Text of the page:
When you think about it, our feet may be the most underappreciated part of the body. Not only do they have to carry a person’s entire bodyweight, they are responsible for getting us from A to B. Did you know that the average person takes around 7,500-8,000 steps every day, which equates to approximately 150,000 miles in a lifetime?
Feet are a complex but awesome part of the human anatomy. There are no less than 26 bones, 33 joints, 107 ligaments and 19 muscles and tendons in each foot. Not to mention the 8,000 nerves and 250,000 sweat glands.
When it comes to looking after our feet, specialist footcare providers such as podiatrists and chiropodists are at the forefront of diagnosing and treating foot problems. Here are 4 of the most common complaints and what to do about them.
If you have itchy white patches of skin between your toes and perhaps cracked skin and sore, flaky skin, chances are that these are signs and symptoms of Athlete’s Foot, a common type of fungal infection affecting the feet. It’s also known as tinea pedis, and rather than waiting for it to run its course and disappear (which is unlikely to happen), you need to take remedial action.
Complementary hygiene methods include washing and drying your feet well, particularly between the toes.
Wear fresh cotton socks every day and take your shoes off at home so the air around your feet can circulate.
Avoid wearing shoes that will make your feet hot and sweaty.
Athlete’s Foot is mildly contagious, so if you’re visiting a pool or public changing room, make sure you wear flip-flops.
Ingrown toenails typically occur as a result of injury, or of simply not cutting your toenails correctly. Unless you cut them straight across, the corner of your toenails can grow down and dig into the skin and beyond. This can be painful and sore to the touch, risking inflammation and infection.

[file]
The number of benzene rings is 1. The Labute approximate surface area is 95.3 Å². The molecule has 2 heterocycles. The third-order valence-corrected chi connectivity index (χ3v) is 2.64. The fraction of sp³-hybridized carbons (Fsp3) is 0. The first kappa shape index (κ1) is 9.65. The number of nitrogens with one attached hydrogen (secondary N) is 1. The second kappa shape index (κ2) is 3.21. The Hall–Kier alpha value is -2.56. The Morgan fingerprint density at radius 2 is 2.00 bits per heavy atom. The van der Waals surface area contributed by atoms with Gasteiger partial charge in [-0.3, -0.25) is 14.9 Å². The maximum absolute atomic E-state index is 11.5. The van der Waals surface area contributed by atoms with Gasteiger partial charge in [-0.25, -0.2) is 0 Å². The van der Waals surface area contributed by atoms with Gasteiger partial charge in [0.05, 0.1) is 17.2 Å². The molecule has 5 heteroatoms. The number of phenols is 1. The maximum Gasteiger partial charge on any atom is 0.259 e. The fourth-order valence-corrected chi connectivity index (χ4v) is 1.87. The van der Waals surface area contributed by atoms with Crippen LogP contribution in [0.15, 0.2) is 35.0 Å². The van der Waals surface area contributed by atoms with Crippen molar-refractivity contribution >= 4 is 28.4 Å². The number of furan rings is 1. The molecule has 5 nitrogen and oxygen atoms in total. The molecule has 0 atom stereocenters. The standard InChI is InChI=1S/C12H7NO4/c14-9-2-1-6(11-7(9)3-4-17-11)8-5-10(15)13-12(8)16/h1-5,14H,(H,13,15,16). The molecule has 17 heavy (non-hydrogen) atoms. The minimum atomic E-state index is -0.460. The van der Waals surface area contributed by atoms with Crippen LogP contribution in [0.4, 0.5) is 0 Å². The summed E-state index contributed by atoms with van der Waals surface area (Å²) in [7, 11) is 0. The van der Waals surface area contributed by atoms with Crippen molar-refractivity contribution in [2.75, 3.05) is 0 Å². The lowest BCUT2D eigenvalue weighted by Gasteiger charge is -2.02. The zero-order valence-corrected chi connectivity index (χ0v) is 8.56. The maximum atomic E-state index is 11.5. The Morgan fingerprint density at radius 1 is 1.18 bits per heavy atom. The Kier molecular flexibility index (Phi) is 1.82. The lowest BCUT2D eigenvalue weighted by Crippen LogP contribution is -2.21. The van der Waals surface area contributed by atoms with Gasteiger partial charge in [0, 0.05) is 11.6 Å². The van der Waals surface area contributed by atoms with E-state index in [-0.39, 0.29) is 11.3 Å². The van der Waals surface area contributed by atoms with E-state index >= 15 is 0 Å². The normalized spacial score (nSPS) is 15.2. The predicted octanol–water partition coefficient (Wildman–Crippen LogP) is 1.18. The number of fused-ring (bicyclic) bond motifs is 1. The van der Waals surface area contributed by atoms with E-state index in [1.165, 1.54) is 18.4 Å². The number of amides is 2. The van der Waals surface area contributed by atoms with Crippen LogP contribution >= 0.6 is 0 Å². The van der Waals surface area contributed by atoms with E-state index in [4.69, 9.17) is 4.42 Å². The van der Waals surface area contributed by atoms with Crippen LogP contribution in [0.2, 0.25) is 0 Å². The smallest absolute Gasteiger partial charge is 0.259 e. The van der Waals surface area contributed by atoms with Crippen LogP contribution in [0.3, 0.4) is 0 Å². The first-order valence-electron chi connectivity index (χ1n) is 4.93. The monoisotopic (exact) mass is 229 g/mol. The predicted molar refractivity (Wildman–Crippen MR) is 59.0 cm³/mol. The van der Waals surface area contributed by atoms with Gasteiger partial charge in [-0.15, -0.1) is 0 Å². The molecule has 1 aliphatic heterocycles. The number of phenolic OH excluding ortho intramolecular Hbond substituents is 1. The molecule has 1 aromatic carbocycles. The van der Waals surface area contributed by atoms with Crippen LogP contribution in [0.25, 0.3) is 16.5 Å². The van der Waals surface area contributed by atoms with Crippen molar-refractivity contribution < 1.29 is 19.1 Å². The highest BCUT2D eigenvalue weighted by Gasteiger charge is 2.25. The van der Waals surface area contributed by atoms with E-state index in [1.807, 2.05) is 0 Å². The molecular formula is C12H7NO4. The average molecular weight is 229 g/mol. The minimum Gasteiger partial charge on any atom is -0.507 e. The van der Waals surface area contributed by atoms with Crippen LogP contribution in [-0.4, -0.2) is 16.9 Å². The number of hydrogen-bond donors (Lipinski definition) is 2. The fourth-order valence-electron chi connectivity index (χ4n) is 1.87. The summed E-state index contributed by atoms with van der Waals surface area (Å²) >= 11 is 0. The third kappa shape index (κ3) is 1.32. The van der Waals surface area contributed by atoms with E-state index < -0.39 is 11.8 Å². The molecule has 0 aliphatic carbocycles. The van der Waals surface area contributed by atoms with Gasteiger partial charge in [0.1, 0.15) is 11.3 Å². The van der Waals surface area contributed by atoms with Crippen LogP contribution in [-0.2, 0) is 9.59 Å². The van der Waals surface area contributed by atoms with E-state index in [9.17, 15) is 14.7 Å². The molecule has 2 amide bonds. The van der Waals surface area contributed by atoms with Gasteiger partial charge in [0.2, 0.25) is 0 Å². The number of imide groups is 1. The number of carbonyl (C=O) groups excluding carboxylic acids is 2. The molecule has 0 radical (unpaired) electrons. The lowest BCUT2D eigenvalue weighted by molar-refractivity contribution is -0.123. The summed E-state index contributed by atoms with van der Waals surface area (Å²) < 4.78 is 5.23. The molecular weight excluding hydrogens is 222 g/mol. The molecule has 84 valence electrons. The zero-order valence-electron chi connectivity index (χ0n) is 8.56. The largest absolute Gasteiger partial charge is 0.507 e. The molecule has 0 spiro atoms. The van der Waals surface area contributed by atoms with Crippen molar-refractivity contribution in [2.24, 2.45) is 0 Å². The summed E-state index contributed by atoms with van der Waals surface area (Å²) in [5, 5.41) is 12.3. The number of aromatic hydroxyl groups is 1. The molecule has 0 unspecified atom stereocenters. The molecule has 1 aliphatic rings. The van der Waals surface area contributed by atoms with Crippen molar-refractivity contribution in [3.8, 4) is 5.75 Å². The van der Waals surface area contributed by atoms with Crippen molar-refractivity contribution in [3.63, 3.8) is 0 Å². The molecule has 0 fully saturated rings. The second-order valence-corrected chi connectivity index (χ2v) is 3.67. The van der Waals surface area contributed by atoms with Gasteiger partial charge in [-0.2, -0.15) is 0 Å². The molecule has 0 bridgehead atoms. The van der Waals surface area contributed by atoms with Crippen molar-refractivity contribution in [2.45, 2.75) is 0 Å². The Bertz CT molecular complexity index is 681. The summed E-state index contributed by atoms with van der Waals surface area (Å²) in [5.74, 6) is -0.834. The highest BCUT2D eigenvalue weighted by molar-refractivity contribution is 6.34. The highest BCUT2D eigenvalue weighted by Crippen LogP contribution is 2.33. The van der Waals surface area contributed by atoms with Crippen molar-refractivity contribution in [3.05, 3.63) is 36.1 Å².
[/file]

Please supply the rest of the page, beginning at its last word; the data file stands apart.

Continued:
If you have painful toes and are suspecting an ingrown toenail, you should seek medical advice to obtain relief.
A chiropodist will be happy to cut your toenails properly and maintain them in the longer term, which is especially helpful if you are struggling to reach all the way down to your toes.
What you can do about this common foot problem is to have a nice warm foot bath, adding some Epsom salts or a dash of antiseptic apple cider vinegar into the bowl. Wear comfy socks and shoes and a toe protector for good measure.
A common, painful condition of the heel, plantar fasciitis occurs when the tissue that connects the ball of the foot and the heel becomes inflamed. The pain can take several forms – a stone bruise, sharp dagger, deep throbbing or dull ache. The pain can be excruciating, particularly in the morning, and may ease as you start to move around.
Heel pain can also be triggered by long periods of standing or sitting, and is more common among people who are overweight, have flat feet or high arches, where more stress is placed on the plantar fascia along the bottom of the foot. It also affects long distance runners.
There are many treatments available including wearable orthotics (heel pads and arch supports), rest, exercise and laser therapy.
For serious cases of plantar fasciitis, your chiropodist can use cortisone injections to the foot, achieving improvements to symptoms that can last for weeks or months. Podiatrists from Sussex Foot Centre explain:
Steroids (Methylprednisolone) are given via injection mixed with local anaesthetic (to make the injection more comfortable for you). This would make the area numb for a few hours. You would be reviewed 4 to 6 weeks later and the injection repeated if necessary, to a maximum of three doses per year.
Learn more about plantar fasciitis treatments:
Verruca are a viral infection caused by the human papilloma virus (HPV) and appear as plantar warts – small, rough lumps typically on the soles of the feet. If left untreated, most will eventually disappear of their own accord. Try boosting your immune system by eating a healthy diet and getting enough exercise; it might be enough for your body to get rid of the virus without medication.
Verrucas are technically contagious, so avoid sharing towels, shoes or socks, and wear flip-flops and a waterproof plaster if you go swimming. Try not to scratch it, since open sores can become infected, meaning it will take much longer for them to heal.
Our feet are an important part of our bodies, they support us on a day-to-day basis so taking care of them is also important. Using the methods mentioned above can help to keep them healthy. Various approaches such as keeping your feet clean and dry, your toenails properly cut, and wearing heel supports can help prevent and ease the symptoms of these common foot problems.
Annie Button is a Portsmouth based writer. Annie likes to share her experiences and knowledge through her articles and has written for a variety online and print publications. When she’s not writing Annie likes cooking healthy new recipes and relaxing with a good book